Spoiler Alert: There may be information contained in this Article that could potentially spoil the plot of the film so continue with caution or do not read any further if you do not want to know. Let me just say to all of you out there that this is one intense freaking movie and it’s not your typical horror movie. There’s no supernatural being, monster, or masked serial killer that comes after you. It’s a blind serviceman who uses his sense of hearing to figure out where you are in his house which is just as much of a fortress as the house in The People Under The Stairs (without the freaks). When the hunt is on, it becomes one heck of an intense film that leaves you unknowingly screaming, “you’ve got to be kidding me.” One of my favorite scenes in the film is in the basement when he cuts all of the lights sort of like a welcome to my world bitches. That is one of the most intense sequences and hunts of the film. Then there is some information that you discover towards the end of the film that is just one very disgusting and two kind of twisted. I won’t give that part away, but wait until you see it for yourself. All of the performances in the film were very good and its a relatively small cast as it focuses on the three and the blind man primarily. Stephen Lang is one heck of a twisted and persistent SOB int his film that he is definitely one of my MVP’s of the film with the other going to Jane Levy and Dylan Minnette. I cannot wait for October, but you definitely shouldn’t wait that long to see this film. What are you waiting for, go see it. I am giving the film an A- for a final grade because it was definitely my favorite horror film of the year so far.
There are certain actors in Hollywood that when you see their name attached to a film, it’s more than likely that you’re going to pick it up. Tom Hanks (Bridge Of Spies) is definitely one of those actors and hence the reason I chose A Hologram For The King for today’s film. Alan (Hanks) is a failed US salesman that made the ultimate mistake with one company in his past. Things are falling apart for Alan as he is going through a divorce, he has to find a way to pay for college for his daughter, and he has a small lump on his back. In a last ditch effort, he goes to the Kingdom of Saudi Arabia to present a new technology to the king in hopes that it will save him. What he actually finds there is not what he expected when he took the chance. The film also stars Alexander Black (Tim) as Yousef, Sarita Choudhury (The Hunger Games: Mockingjay-Part 1) as Zahra, Sidse Babett Knudsen (The Duke Of Burgundy) as Hanne, Tracey Fairaway (Enough Said) as Kit, Tom Skerritt (Top Gun) as Ron, David Menkin (The Man From U.N.C.L.E.) as Brad, Christy Meyer (Snowden) as Cayley, Megan Maczko (The In-Between) as Rachel, Khalid Laith (The Devil’s Double) as Hassan, Amira El Sayed (Schleierhaft) as Hana, and the film was directed by Tom Tykwer (Run Lola Run).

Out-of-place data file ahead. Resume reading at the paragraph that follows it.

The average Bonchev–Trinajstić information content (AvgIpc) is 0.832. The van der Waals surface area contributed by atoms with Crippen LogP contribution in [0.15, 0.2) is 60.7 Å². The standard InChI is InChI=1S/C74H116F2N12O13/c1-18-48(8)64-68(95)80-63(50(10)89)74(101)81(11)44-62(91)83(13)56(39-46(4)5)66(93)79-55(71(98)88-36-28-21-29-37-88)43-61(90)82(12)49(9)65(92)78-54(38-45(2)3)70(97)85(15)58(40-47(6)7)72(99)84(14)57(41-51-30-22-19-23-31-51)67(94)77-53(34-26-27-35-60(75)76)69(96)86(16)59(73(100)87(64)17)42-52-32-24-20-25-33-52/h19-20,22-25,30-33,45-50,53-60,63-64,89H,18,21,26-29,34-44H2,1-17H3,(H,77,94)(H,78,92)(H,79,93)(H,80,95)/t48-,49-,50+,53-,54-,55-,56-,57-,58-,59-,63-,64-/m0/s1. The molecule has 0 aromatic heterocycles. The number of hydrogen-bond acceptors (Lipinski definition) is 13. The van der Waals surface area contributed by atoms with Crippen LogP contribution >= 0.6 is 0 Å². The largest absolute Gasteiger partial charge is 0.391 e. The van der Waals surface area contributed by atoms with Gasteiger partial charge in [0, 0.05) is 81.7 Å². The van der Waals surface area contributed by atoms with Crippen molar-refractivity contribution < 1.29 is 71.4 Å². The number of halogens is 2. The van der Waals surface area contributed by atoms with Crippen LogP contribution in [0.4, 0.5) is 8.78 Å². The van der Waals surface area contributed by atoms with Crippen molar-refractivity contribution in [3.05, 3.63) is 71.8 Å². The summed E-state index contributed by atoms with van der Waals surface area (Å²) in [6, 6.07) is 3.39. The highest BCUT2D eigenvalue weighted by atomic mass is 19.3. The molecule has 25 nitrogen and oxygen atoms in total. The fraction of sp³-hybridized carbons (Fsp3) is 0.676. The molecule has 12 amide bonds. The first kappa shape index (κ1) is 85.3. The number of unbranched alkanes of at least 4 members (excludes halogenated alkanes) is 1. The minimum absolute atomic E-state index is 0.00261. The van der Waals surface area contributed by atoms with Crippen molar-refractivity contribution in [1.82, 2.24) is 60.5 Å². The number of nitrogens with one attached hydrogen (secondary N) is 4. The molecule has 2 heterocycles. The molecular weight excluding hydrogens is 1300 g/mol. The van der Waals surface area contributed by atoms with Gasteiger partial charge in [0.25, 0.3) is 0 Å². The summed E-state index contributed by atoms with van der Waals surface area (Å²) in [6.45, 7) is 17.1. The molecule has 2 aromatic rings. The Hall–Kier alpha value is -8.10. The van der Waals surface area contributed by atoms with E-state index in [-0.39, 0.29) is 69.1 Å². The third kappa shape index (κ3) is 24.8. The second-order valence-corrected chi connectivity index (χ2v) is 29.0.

Before I get into the review of the film, the one thing that I want to get out of the way is that I loved the cinematography. Yes, there is a lot of amazing shots of the desert and what not, but one of my favorite scenes comes towards the end of the film. There is a scene where Tom Hanks is underwater and it just looks absolutely amazing. According to Rotten Tomatoes the critic consensus is, “A Hologram for the King amiably ambles through a narrative desert, saved by an oasis of a performance from the ever-dependable Tom Hanks.” I would have to agree with the critics because it is a rather enjoyable ride through a culture shock. You see Tom Hank’s character grow from someone who doesn’t know the customs of the culture to eventually someone who understands the way their world works. He has to travel around the red tape and navigate his way through their world, but he gets the job done. One of the relationships I loved seeing in the film was the bond of friendship that developed between Alan and his driver Yousef. It starts off a little shaky because Alan just treats him like a crazy driver, but the relationship that soon develops is great and full of comedic gold. One of my other favorite aspects from the film is the soundtrack believe it or not. It features music from The Talking Heads, Chicago, Electric Light Orchestra, and more courtesy of Yousef for the most part (minus The Talking Heads track, that seems to be the overall theme of the film). I really enjoyed watching the film and I would recommend this to anyone who is a fan of Mr. Hanks. I am going to give the film an B+ for a final grade.